Dorothy Blewett was born in Northcote, Victoria, in 1898. She won a scholarship to the Methodist Ladies College in Melbourne for her secondary schooling where her early love of writing was demonstrated by her involvement in the production of the school magazine. Blewett worked as a teacher as a young woman, then as a secretary and stenographer for a number of large companies in Melbourne, including at the Melbourne Head Office of Thomas Cook Travel where she worked from 1949 to 1951. During this time she wrote articles on Australia for Cook’s Staff Magazine. During her secretarial career, she became a novelist, playwright, short story writer, and active promoter of Australian literature through her work with International PEN, as a literary agent, and as secretary of the London-based, Society of Australian Writers during the 1950s.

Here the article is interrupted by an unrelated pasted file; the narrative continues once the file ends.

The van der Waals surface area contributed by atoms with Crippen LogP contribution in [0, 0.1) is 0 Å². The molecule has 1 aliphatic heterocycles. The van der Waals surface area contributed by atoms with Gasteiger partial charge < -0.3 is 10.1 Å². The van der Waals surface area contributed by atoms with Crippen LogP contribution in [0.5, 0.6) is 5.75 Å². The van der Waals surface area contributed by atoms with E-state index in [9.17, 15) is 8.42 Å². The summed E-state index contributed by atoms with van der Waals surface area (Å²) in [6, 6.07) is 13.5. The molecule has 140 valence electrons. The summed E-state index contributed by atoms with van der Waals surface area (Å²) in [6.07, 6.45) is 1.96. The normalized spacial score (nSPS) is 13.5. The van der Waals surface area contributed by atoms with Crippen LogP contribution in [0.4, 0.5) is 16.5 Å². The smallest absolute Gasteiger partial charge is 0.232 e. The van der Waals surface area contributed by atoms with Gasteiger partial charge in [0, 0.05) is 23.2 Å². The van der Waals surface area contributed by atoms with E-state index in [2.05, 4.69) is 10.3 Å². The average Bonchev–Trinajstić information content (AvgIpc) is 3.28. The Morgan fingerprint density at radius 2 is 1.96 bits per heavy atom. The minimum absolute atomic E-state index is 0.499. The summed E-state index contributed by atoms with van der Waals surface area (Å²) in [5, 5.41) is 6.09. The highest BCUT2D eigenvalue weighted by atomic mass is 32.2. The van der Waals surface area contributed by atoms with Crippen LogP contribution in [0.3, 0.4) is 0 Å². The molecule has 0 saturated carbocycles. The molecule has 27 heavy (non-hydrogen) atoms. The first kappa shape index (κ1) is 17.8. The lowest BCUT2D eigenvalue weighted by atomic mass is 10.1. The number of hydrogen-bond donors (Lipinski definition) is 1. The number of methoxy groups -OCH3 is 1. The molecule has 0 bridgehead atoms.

She moved to London in 1951 with her sister, Elizabeth Blewett who was also a writer and teacher and lived there for most of the decade before returning to Australia at the end of 1959. She travelled frequently throughout Europe and the UK, representing Australia at International PEN meetings in many countries. Blewett became a literary agent upon her return to Australia, representing a number of Australian writers including Hesba Brinsmead, author of the enormously successful Pastures of the Blue Crane.
Blewett died of a heart attack in 1965 in Eltham where she had lived with two of her sisters after returning from London. Her sister, Elizabeth (Bill), nephew Michael Rice and niece Prue Molnar managed her literary estate until 2016 when Blewett’s papers were gifted to AustLit at The University of Queensland when her play The First Joanna was produced by students from the Drama program in the School of Communication and Arts.
See Dorothy Blewett’s AustLit record here: https://www.austlit.edu.au/austlit/page/A9840
I Have Taken A Prisoner
by Dorothy Blewett
The drama of love and loneliness in a conventional world.